In 1863 Abraham Lincoln met Harriet Beecher Stowe at the White House and said, “So you’re the little woman who wrote the book that made this great war.” He was referring to Uncle Tom’s Cabin, which helped to divide the nation over the issue of slavery.
Noted author Harriet Beecher was born on June 14, 1811, in Litchfield, Connecticut. Her father, Lyman, was a prominent anti-slavery preacher, a founder of the American Bible Society and the father of 11 children. Her mother died when Harriet was only 4.
Harriet became an avid reader and a good student. One of her favorite places was her father’s study, where she would snuggle up in the corner with a good book by authors such as Cotton Mather and John Bunyan. Often she would sit and watch her father prepare his sermons.
When Harriet’s father became president of Lane Theological Seminary in Cincinnati, Harriet went with him. She began her literary career in 1834 when she won a writing contest sponsored by the Western Monthly Magazine. Afterward, she became a regular contributor of stories and essays to various periodicals.
In 1836 Harriet married the widower Calvin Stowe and had seven children. Her first book, The Mayflower, was written in 1843.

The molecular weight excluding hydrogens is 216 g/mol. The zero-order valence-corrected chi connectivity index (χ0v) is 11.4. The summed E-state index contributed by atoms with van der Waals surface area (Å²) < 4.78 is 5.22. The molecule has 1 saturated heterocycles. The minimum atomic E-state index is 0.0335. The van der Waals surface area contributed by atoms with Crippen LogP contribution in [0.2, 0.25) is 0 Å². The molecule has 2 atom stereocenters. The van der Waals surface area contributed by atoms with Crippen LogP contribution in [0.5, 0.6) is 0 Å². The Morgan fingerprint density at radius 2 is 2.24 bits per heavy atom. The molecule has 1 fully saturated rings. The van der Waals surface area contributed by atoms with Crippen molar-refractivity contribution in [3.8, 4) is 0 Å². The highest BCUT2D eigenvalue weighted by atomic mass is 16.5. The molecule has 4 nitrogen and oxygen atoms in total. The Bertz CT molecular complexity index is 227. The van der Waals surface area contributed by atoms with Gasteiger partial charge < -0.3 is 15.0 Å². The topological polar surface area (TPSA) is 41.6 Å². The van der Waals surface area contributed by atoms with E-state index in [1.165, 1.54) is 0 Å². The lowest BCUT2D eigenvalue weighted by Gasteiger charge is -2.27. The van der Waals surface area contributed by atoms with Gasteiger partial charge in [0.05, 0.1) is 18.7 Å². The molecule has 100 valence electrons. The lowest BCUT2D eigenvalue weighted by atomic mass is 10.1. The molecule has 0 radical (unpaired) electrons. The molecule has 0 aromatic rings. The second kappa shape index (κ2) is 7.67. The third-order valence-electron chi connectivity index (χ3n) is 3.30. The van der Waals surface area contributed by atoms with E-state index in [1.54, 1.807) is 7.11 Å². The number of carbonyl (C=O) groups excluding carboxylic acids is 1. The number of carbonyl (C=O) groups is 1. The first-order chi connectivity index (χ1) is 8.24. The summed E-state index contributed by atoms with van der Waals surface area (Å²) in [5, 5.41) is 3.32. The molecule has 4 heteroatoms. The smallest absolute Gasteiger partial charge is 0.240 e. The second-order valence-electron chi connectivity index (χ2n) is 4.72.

In Cincinnati, Harriet got a firsthand look at the tragedies of slavery. From the fugitive slaves who escaped through her family’s participation in the Underground Railroad, she learned about life in the South and about how cruel slavery was. She was outraged in 1850 when the Fugitive Slave Act was passed, which mandated that all escaped slaves be returned, even if they were living in a free state.
Drawing on her personal experiences and encounters with slaves, Harriet wrote a series of 40 weekly articles about the realities of slavery that appeared in the abolitionist newspaper The National Era from 1851-1852. Her characters portrayed the inhumanity of slavery and the corrupting influence it had on the nation.
The articles were so popular they were put together in a book called Uncle Tom’s Cabin, which became the first book to feature a black hero. On the day of its release in March 1852, a record-breaking 3,000 copies of the book were sold. Within a week the number rose to 10,000, and within a year, to 300,000. By 1857 more than 700,000 copies had been sold. The book has been translated into more than 37 languages and has never gone out of print.
Instantly Harriet became a national spokesperson for the anti-slavery movement. Her book helped crystallize the anti-slavery movement in the North and set the stage for the Civil War.
Harriet went on to publish many other novels, books, essays and articles, as well as a volume of religious poems. She died on July 1, 1896, in Hartford, Connecticut.